Another example is the dispute between Art Buchwald and Paramount. [wikipedia.org] Buchwald pitched a script to Paramount about a movie in which Eddie Murphy playing an African king comes to America to look for a bride. After some development with director John Landis, it was abandoned. Paramount later produced a movie called Coming to America about an African prince played by Eddie Murphy that comes to America to find a bride. John Landis directed the movie. But according to Paramount, they were different movies completely. When Buchwald won his lawsuit, Paramount then argued the movie that though it had $350 million in sales, it made no profit according to their accounting. The court found their accounting "unconscionable". Rather than have the court delve into their accounting practices in detail, Paramount settled.

  • Re:prequel? (Score:3, Interesting)

    by somersault (912633) on Monday November 20, 2006 @11:37AM (#16915112) Homepage Journal
    Funnily enough I was thinking that too. I don't know if I want to read them any time soon though, apparently they're very heavy going compared to LOTR (and I got bored 20 pages from the end of LOTR book 2, that Tolkien fellow needs to cut back on his descriptions of geography). The Hobbit was an excellent book though. Second time I read it (must have been when I was 9 I went through it in a day.. no idea how old I was the first time..
  • Re:prequel? (Score:2, Interesting)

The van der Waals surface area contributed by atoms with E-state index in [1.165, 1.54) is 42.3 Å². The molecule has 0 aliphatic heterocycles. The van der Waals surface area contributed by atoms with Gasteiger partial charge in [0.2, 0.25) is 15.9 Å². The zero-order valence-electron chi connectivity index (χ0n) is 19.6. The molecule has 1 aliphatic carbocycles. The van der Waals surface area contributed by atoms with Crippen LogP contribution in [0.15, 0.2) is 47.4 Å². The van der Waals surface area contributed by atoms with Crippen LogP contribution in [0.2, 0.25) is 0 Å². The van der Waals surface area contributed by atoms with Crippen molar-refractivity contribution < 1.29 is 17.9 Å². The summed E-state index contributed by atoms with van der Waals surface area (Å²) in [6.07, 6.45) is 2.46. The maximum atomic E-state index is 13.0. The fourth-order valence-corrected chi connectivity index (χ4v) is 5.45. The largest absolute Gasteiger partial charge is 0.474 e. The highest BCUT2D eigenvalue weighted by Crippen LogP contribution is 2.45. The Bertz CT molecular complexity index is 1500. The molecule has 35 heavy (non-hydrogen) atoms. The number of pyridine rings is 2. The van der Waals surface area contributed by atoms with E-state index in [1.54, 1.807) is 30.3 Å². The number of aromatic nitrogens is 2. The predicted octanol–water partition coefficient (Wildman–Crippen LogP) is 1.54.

by sauron_of_mordor (931508) on Monday November 20, 2006 @11:54AM (#16915426)
    "I can't imagine the silmarillion being made into a movie of any value. The stories are simply too involved and too mythologically based."

    You know I can't help but think that this is what provides license to directors to create a story from a mythology. Just look at some of the other mythology type stuff that shines - homer and the bible alone have spawned countless great movies. The story of Beren and Luthien has loads of potential for a film and thats probably 5% of the content or less...

    S

  • by dabsynth (1029720) on Monday November 20, 2006 @11:56AM (#16915458)
    I for one am going to Boycott any Hobbit movie made without Peter Jackson. I mean come on so the LOTR was not exactly like the books big deal they put in the parts that kept the story moving and some of the stuff they left out was infered. All this is about is New Line not wanting to miss out on the Billions this movie would make with PJ at the helm. Their rights to make a hobbit movie run out in 2007 and go back to the publisher at which point MGM or Peter Jackson himself could buy the rights to make it. I for one hope that people like Sir Ian McKellen, and Andy Sirkis also say no without PJ. Think what you will this is MY opinion and as far as I am concerned they wont see a penny of my money on the hobbit or a 2nd prequil without Peter Jackson directing it.
  • My prediction (Score:3, Interesting)

    by geobeck (924637) on Monday November 20, 2006 @12:01PM (#16915574) Homepage